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Cysteine 98 in CYP3A4 contributes to conformational integrity required for P450 interaction with CYP reductase Journal Article


Authors: Wen, Bo; Lampe Jed N; Roberts, Arthur G; Atkins, William M; David Rodrigues, A; Nelson, Sidney D
Article Title: Cysteine 98 in CYP3A4 contributes to conformational integrity required for P450 interaction with CYP reductase
Alternate Title: Archives of biochemistry and biophysics
Keywords: Enzyme Activation; Binding Sites; Structure-Activity Relationship; Cytochrome P-450 CYP3A; Enzyme Stability; Protein Binding; Protein Conformation; Mutagenesis, Site-Directed; Amino Acid Substitution; Cytochrome P-450 Enzyme System; Cysteine; NADPH-Ferrihemoprotein Reductase
Journal Title: Archives of biochemistry and biophysics
Volume: 454
Issue: 1
ISSN: 0003-9861
Publisher: Academic Press  
Date Published: 2006
Start Page: 42
End Page: 54
DOI/URL:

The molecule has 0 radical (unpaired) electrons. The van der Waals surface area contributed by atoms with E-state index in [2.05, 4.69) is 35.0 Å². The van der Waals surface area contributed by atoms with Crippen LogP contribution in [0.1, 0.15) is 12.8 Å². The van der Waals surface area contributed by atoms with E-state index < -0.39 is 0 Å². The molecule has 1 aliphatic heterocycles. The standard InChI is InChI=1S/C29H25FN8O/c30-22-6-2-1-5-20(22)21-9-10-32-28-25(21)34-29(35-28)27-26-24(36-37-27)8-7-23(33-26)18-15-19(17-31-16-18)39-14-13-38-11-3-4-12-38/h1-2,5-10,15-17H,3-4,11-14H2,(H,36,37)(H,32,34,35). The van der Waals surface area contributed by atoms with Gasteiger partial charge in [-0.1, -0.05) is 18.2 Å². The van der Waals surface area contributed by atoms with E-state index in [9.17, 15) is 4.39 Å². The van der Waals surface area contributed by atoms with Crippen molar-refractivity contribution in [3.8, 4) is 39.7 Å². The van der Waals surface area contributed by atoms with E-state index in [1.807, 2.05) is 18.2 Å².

Notes: Previously human cytochrome P450 3A4 was efficiently and specifically photolabeled by the photoaffinity ligand lapachenole. One of the modification sites was identified as cysteine 98 in the B-C loop region of the protein [B. Wen, C.E. Doneanu, C.A. Gartner, A.G. Roberts, W.M. Atkins, S.D. Nelson, Biochemistry 44 (2005) 1833-1845]. Loss of CO binding capacity and subsequent decrease of catalytic activity were observed in the labeled CYP3A4, which suggested that aromatic substitution on residue 98 triggered a critical conformational change and subsequent loss of enzyme activity. To test this hypothesis, C98A, C98S, C98F, and C98W mutants were generated by site-directed mutagenesis and expressed functionally as oligohistidine-tagged proteins. Unlike the mono-adduction observed in the wild-type protein, simultaneous multiple adductions occurred when C98F and C98W were photolabeled under the same conditions as the wild-type enzyme, indicating a substantial conformational change in these two mutants compared with the wild-type protein. Kinetic analysis revealed that the C98W mutant had a drastic 16-fold decrease in catalytic efficiency (V(max)/K(m)) for 1'-OH midazolam formation, and about an 8-fold decrease in catalytic efficiency (V(max)/K(m)) for 4-OH midazolam formation, while the C98A and C98S mutants retained the same enzyme activity as the wild-type enzyme. Photolabeling of C98A and C98S with lapachenole resulted in monoadduction of only Cys-468, in contrast to the labeling of Cys-98 in wild-type CYP3A4, demonstrating the marked selectivity of this photoaffinity ligand for cysteine residues. The slight increases in the midazolam binding constants (K(s)) in these mutants suggested negligible perturbation of the heme environment. Further activity studies using different P450:reductase ratios suggested that the affinity of P450 to reductase was significantly decreased in the C98W mutant, but not in the C98A and C98S mutants. In addition, the C98W mutant exhibited a 41% decrease in the maximum electron flow rate between P450 and reductase as measured by reduced nicotinamide adenine dinucleotide phosphate consumption at a saturating reductase concentration. In conclusion, our data strongly suggest that cysteine 98 in the B-C loop region significantly contributes to conformational integrity and catalytic activity of CYP3A4, and that this residue or residues nearby might be involved in an interaction with P450 reductase.